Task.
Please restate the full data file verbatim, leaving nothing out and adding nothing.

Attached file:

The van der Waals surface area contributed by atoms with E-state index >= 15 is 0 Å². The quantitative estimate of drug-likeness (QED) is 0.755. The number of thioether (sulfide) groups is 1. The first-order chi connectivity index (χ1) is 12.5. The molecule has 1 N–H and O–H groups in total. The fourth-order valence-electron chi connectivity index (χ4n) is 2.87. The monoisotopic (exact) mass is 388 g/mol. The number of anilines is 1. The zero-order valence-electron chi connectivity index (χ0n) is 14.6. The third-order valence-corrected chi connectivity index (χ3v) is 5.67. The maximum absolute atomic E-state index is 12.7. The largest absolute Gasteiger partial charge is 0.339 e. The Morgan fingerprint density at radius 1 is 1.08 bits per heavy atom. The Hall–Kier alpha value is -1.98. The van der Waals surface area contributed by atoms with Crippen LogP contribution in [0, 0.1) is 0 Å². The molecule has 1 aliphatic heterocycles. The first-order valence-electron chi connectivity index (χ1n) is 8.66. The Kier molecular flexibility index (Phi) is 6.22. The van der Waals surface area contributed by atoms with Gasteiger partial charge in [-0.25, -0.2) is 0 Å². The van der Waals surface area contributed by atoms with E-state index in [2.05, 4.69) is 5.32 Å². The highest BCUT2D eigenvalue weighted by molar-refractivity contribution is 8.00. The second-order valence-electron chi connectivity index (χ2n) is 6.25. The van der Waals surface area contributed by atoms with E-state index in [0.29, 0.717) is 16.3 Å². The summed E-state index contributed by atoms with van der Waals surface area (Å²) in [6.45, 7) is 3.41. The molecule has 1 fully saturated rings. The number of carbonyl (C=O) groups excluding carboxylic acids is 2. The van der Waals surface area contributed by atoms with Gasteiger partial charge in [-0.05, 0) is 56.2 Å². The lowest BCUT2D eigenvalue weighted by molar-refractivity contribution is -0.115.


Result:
The van der Waals surface area contributed by atoms with E-state index >= 15 is 0 Å². The quantitative estimate of drug-likeness (QED) is 0.755. The number of thioether (sulfide) groups is 1. The first-order chi connectivity index (χ1) is 12.5. The molecule has 1 N–H and O–H groups in total. The fourth-order valence-electron chi connectivity index (χ4n) is 2.87. The monoisotopic (exact) mass is 388 g/mol. The number of anilines is 1. The zero-order valence-electron chi connectivity index (χ0n) is 14.6. The third-order valence-corrected chi connectivity index (χ3v) is 5.67. The maximum absolute atomic E-state index is 12.7. The largest absolute Gasteiger partial charge is 0.339 e. The Morgan fingerprint density at radius 1 is 1.08 bits per heavy atom. The Hall–Kier alpha value is -1.98. The van der Waals surface area contributed by atoms with Crippen LogP contribution in [0, 0.1) is 0 Å². The molecule has 1 aliphatic heterocycles. The first-order valence-electron chi connectivity index (χ1n) is 8.66. The Kier molecular flexibility index (Phi) is 6.22. The van der Waals surface area contributed by atoms with Gasteiger partial charge in [-0.25, -0.2) is 0 Å². The van der Waals surface area contributed by atoms with E-state index in [2.05, 4.69) is 5.32 Å². The highest BCUT2D eigenvalue weighted by molar-refractivity contribution is 8.00. The second-order valence-electron chi connectivity index (χ2n) is 6.25. The van der Waals surface area contributed by atoms with E-state index in [0.29, 0.717) is 16.3 Å². The summed E-state index contributed by atoms with van der Waals surface area (Å²) in [6.45, 7) is 3.41. The molecule has 1 fully saturated rings. The number of carbonyl (C=O) groups excluding carboxylic acids is 2. The van der Waals surface area contributed by atoms with Gasteiger partial charge in [-0.05, 0) is 56.2 Å². The lowest BCUT2D eigenvalue weighted by molar-refractivity contribution is -0.115.